World doing little to curb North Korea’s nuke ambitions
What I see - when I assess North Korea – is the incapability of the international community to stop what should be defined as an existential threat to the world
Why does it matter for people in the Gulf to closely follow the North Korean nuclear program?
In 2006, the country launched its first nuclear test, by 2013 it had reached its third. The country insists on continuing its nuclear program while at the same time insisting that it will only use those weapons if it were attacked. Recently, North Korea claimed that it successfully tested a hydrogen bomb. Some analysts are skeptical about that claim. But one still wonders why a country facing so many sanctions, that has had history of mass starvations and is almost totally isolated from the international community, would even insinuate that it is doing what can only make things worse for it?
The story of North Korea and its nuclear capabilities sounds quite familiar to us living in the Gulf. Iran had also insisted that its nuclear program is not meant to threaten the countries of the region. Iran had also ramped up its missile arsenal capabilities. And it did both at a time when it was under severe U.S., European and U.N. sanctions. Of course Iran was not able, yet, to have nuclear weapons but it was heading in that direction had it not been for the deal it struck with the West. But the similarity between Iran and North Korea is not why we in the Gulf must follow North Korea’s nuclear story.
What I see - when I assess North Korea – is the incapability of the international community to stop what should be defined as an existential threat to the worldAbdullah Hamidaddin
The answer relates to the way in which the West has been dealing with it. We can learn so much by following the responses of the U.S., Japan, China, Russia, South East Asian countries and the U.N. All of them, without exception, had done little to stop North Korea from acquiring a nuclear weapon. The U.S. and Japan in particular have stated once and again that they cannot accept a nuclear North Korea. And those countries, in addition to the U.N., went no further than condemnations.
The international community has most probably placed North Korea’s head of state in the “least rational” of leaders category, to say the least. Kim Jong Un is described as an erratic, unpredictable and ruthless dictator. He rules his country with a fanatical version of Marxism that even the most radical Marxist would reject. He, in other words, represents everything that ought to worry the U.S. and Europe, and the rest of the world for that matter.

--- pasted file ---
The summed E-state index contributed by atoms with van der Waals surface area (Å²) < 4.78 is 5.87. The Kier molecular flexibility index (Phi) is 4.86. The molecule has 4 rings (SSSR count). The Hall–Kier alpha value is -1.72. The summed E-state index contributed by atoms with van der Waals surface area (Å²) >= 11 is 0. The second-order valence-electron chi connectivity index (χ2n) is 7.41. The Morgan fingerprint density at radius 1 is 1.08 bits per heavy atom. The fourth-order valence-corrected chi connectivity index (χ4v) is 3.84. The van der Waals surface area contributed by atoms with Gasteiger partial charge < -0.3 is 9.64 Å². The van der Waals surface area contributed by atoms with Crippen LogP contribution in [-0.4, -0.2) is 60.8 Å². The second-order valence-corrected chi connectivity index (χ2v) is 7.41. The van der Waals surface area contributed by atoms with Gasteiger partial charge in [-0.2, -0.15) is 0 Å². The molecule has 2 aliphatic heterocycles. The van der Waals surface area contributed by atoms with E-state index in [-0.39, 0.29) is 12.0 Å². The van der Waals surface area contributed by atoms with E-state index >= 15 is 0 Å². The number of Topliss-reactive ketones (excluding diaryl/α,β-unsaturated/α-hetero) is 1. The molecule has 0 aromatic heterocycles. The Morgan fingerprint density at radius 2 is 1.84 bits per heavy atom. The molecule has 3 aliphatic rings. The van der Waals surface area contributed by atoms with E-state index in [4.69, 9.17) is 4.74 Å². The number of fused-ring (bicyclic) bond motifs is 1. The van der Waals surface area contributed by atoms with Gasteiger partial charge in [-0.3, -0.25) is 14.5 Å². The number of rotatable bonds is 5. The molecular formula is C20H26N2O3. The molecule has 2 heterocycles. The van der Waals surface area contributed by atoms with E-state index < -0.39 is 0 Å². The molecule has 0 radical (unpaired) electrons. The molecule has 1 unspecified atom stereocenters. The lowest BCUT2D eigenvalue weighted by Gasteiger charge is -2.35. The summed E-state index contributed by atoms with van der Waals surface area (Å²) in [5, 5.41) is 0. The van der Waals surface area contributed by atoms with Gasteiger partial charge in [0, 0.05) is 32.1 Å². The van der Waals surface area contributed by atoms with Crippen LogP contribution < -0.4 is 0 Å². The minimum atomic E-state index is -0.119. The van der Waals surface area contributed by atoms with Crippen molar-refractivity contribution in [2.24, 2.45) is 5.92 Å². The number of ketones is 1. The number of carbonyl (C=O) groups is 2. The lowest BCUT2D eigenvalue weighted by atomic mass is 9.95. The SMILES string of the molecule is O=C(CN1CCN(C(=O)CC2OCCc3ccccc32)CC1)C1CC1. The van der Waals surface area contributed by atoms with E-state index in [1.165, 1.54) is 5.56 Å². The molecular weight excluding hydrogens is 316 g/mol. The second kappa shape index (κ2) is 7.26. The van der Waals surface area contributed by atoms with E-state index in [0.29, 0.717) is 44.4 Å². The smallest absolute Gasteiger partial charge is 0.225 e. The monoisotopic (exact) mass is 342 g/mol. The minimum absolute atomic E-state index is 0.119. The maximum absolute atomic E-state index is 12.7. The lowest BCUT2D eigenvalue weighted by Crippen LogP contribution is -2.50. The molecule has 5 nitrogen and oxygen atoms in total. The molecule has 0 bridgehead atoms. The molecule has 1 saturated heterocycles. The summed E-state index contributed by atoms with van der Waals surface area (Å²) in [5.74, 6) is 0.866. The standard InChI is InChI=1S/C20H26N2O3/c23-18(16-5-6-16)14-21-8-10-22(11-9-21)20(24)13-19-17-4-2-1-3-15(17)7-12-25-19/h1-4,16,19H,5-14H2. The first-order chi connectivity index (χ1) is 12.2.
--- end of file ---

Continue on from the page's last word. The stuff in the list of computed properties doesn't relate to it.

Yet, despite all this, we have seen little being done to punish him or to halt his nuclear ambitions. The sanctions have only punished the North Korean people. Kim and his political circle are known to face no shortage of food and other pleasures of life. Meanwhile, there is little evidence that the sanctions would weaken his grip on the people of North Korea. On the contrary, one may argue that sanctions have actually enabled him to assert his grip. What I see - when I assess North Korea – is the incapability of the international community to stop what should be defined as an existential threat to the world.
If that is how the world deals with such a detested irrational and erratic regime, then how would it deal with the Iranian regime should the nuclear deal falter? Iran is much more active on the global stage, and considered rational by many military and political leaders – including President Obama. Iran also has immense soft power due to its cultural heritage and active lobbying. And on this note, let us not forget that it was Iran that agreed to accept the nuclear deal because it decided that it was in its own interests to lift the sanctions, and not because it was threatened with military strikes due to its nuclear program.
So why does it matter for us in the Gulf to follow North Korea’s nuclear program? Because it reveals what we should expect from world powers towards a nuclear Iran: nothing.
Abdullah Hamidaddin is a writer and commentator on religion, Middle Eastern societies and politics with a focus on Saudi Arabia and Yemen. He is currently a PhD candidate in King’s College London. He can be followed on Twitter: @amiq1
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